Then he states that neither a perfect therapist nor a perfect patient can possibly exist, because to exist, either or both would have had to deny their perfection!  Their very need for each other must of necessity imply that there is a lack, and that cannot be possible in God's creation.  Therefore, both patient and therapist are in denial.*  "A one-to-one relationship is not One Relationship." (4:6)  The one-to-one relationship still involves separation, while the One Relationship is perfectly united. Despite this obvious fact, still, joining with a brother IS the means for return to truth from this world of illusion, and IS the way God Himself chose for the return of His Son. 


In the strange dream of separation and illusion, a correction, a way to return home must enter, for that is the call to awaken. And what else could therapy be but that call?  Though therapy is two coming together for healing, the relationship is still reaching toward oneness.  So what is supposed to happen in the "coming together as one"?


Ideally, the two call each other to awaken through every communication, every gesture or expression, and every interaction. The only message that any two should ever give to each other is: "Awake and be glad, for all your sins have been forgiven you." (4-10)


Paragraph 5.  "Something good must come from every meeting of patient and therapist." (5:1) No matter how callous the therapist may be, no matter how resistant the patient may be, there will always be something good in each and every meeting between them.  They would not be in each other's presence, sent by the Holy Spirit, if this were not so.  This "good" is the only thing that is real in the relationship, and it will be saved for the day that both of them will be able to recognize it.  At that moment the good will be returned to them both, blessed and purified by the Holy Spirit, as a gift from God as a sign of His Love.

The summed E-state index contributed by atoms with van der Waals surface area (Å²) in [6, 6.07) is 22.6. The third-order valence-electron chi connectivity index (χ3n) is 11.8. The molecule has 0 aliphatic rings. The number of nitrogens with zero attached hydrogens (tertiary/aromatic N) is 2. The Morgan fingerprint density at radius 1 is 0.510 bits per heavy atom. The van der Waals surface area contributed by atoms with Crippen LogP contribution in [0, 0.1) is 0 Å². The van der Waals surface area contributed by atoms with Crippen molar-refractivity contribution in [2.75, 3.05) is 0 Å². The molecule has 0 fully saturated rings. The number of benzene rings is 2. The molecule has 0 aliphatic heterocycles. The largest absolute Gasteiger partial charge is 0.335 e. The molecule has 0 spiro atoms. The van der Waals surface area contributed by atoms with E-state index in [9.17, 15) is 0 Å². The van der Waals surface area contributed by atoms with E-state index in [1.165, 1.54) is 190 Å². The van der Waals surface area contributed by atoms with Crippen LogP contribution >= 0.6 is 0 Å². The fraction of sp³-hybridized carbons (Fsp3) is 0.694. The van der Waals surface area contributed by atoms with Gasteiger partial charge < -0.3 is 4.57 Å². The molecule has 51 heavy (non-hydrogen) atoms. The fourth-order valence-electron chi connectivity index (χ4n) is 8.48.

What a beautiful idea!  Some relationships seem to be filled only with ego, only with impure thoughts, words and actions. Yet in the midst of all the impurity, there are always sparks of beauty, maybe left unseen by the patient and the therapist, but not unseen or unsaved by the Holy Spirit!  All the beauty will be saved in our treasure house for us, to be given us when we are ready to receive it.  It will come tumbling down upon us like manna from Heaven to the Israelites in the desert.


The goal of the earthly relationship, then, is to become the earthly mirror of the heavenly oneness of the Father and the Son.  Though the oneness here is only a symbol of true Oneness, it is the last step we must reach before awakening to the One Relationship in Heaven.


The therapists of this world do not have oneness as their goal.  The idea of separation is too ingrained.  The idea of oneness is not taught in traditional psychotherapy, as it would appear to undermine the authority of the therapist.  Yet the relationship must become like that of the Father and the Son, because there is no other kind of relationship that is real.  The outcome of the therapy must mirror a true relationship or it has failed to reach completion.